Salient to Investors:

  • The Fed misses those who are employed who are overqualified for their job or would like to work more hours, so the significant under-utilization of labor resources is probably even more severe than currently estimated.
  • Michelle Meyer at Bank of America said we have more slack than the official statistics suggest because it is difficult to measure under-utilization.
  • Betsey Stevenson at the Council of Economic Advisers said people working over 35 hours a week fall off the radar when they are underutilized because they are considered to be full-time.
  • Accenture said that 46% of 2012 or 2013 graduates working said that their job did not require their degree, up 5% from 2013.
  • FRB of New York found that 44% of working recent grads were underemployed in 2012 in jobs not requiring a bachelor’s degree, versus 34% in 2001 and near levels last seen during the 1990-91 recession.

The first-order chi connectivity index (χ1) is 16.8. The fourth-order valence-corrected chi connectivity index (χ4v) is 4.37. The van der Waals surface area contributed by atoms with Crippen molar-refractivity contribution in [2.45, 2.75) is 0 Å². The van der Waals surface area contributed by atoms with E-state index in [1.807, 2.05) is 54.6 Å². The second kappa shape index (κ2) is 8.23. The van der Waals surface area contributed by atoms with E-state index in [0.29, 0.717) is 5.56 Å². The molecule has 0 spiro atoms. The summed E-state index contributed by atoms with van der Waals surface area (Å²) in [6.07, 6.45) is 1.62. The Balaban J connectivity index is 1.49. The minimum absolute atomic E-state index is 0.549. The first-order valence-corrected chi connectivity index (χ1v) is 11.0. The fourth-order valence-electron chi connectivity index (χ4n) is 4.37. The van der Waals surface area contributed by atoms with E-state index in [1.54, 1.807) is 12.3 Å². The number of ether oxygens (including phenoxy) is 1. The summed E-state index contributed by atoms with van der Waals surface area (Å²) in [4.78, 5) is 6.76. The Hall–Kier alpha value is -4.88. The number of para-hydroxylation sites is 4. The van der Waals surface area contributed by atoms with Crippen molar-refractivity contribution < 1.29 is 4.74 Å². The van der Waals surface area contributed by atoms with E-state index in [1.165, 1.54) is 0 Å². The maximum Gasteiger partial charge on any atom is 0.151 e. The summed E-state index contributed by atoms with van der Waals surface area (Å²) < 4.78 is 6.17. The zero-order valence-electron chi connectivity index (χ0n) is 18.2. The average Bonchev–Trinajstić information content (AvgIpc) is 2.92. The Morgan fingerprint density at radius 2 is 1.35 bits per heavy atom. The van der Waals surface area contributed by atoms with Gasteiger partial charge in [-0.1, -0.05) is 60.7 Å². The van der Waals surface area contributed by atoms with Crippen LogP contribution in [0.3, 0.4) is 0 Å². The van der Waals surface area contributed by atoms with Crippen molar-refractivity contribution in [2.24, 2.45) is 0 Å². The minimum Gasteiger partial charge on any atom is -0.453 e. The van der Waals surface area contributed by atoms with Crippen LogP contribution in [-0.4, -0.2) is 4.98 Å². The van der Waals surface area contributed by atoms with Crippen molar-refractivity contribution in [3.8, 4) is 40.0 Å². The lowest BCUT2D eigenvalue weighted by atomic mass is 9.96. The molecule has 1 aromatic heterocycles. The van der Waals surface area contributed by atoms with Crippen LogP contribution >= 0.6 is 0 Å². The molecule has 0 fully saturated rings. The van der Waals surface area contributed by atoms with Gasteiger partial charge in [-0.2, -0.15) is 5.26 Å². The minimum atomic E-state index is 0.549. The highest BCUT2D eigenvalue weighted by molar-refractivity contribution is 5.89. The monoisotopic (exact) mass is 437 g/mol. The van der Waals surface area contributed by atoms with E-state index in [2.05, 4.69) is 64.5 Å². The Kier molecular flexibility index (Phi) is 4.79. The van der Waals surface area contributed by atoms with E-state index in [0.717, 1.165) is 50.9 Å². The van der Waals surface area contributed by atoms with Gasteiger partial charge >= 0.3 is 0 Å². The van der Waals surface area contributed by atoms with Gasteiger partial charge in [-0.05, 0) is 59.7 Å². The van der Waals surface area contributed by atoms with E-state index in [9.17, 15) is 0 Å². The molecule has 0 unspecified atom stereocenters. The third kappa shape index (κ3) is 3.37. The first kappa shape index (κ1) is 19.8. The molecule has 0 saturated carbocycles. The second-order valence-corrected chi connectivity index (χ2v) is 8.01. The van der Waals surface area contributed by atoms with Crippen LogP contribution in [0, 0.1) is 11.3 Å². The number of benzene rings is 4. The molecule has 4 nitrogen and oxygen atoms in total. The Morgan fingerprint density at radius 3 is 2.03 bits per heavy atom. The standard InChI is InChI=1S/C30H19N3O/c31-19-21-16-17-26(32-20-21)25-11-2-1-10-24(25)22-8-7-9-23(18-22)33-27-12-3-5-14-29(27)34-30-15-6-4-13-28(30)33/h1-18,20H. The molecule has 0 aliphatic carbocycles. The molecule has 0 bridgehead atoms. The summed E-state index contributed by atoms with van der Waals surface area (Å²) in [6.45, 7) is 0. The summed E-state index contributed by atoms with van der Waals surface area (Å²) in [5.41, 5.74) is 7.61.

• Michael Feroli at JPMorgan Chase believes we have enough good measures of slack and have not been using them well enough – any new survey questions would be of little use in the near-term because of the lack of history.
  • David Blanchflower at Dartmouth said that in time an improving economy will help take up some of that slack. Blanchflower said employees willing to work longer for the same pay also explains why wages have been stagnant.

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